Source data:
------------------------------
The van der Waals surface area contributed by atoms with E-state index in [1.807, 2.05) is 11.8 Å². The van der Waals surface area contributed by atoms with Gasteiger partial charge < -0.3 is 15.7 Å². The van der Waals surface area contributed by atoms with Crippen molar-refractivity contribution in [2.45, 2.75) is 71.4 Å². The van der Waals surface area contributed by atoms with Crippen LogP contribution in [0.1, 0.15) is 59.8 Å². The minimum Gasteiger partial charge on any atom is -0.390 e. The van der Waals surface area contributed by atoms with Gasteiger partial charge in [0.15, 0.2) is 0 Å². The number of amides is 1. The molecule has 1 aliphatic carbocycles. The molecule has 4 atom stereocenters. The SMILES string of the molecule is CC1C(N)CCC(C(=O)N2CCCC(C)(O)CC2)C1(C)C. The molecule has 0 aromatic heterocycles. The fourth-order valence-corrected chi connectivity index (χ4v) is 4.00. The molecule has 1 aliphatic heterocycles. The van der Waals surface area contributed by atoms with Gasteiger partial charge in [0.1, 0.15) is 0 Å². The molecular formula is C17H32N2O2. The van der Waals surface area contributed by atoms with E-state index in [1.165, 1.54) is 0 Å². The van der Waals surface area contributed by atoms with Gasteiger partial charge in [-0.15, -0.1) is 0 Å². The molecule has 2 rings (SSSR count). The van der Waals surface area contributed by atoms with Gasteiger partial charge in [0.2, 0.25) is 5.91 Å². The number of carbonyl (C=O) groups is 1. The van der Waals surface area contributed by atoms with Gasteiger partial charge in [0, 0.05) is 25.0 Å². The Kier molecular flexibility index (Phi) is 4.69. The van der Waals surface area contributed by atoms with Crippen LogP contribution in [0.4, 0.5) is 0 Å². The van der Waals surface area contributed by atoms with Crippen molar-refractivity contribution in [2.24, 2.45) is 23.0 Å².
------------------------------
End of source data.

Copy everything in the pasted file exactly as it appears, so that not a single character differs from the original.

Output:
The van der Waals surface area contributed by atoms with E-state index in [1.807, 2.05) is 11.8 Å². The van der Waals surface area contributed by atoms with Gasteiger partial charge < -0.3 is 15.7 Å². The van der Waals surface area contributed by atoms with Crippen molar-refractivity contribution in [2.45, 2.75) is 71.4 Å². The van der Waals surface area contributed by atoms with Crippen LogP contribution in [0.1, 0.15) is 59.8 Å². The minimum Gasteiger partial charge on any atom is -0.390 e. The van der Waals surface area contributed by atoms with Gasteiger partial charge in [0.15, 0.2) is 0 Å². The number of amides is 1. The molecule has 1 aliphatic carbocycles. The molecule has 4 atom stereocenters. The SMILES string of the molecule is CC1C(N)CCC(C(=O)N2CCCC(C)(O)CC2)C1(C)C. The molecule has 0 aromatic heterocycles. The fourth-order valence-corrected chi connectivity index (χ4v) is 4.00. The molecule has 1 aliphatic heterocycles. The van der Waals surface area contributed by atoms with Gasteiger partial charge in [0.1, 0.15) is 0 Å². The molecular formula is C17H32N2O2. The van der Waals surface area contributed by atoms with E-state index in [1.165, 1.54) is 0 Å². The van der Waals surface area contributed by atoms with Gasteiger partial charge in [-0.15, -0.1) is 0 Å². The molecule has 2 rings (SSSR count). The van der Waals surface area contributed by atoms with Gasteiger partial charge in [0.2, 0.25) is 5.91 Å². The number of carbonyl (C=O) groups is 1. The van der Waals surface area contributed by atoms with Gasteiger partial charge in [0, 0.05) is 25.0 Å². The Kier molecular flexibility index (Phi) is 4.69. The van der Waals surface area contributed by atoms with Crippen LogP contribution in [0.4, 0.5) is 0 Å². The van der Waals surface area contributed by atoms with Crippen molar-refractivity contribution in [2.24, 2.45) is 23.0 Å².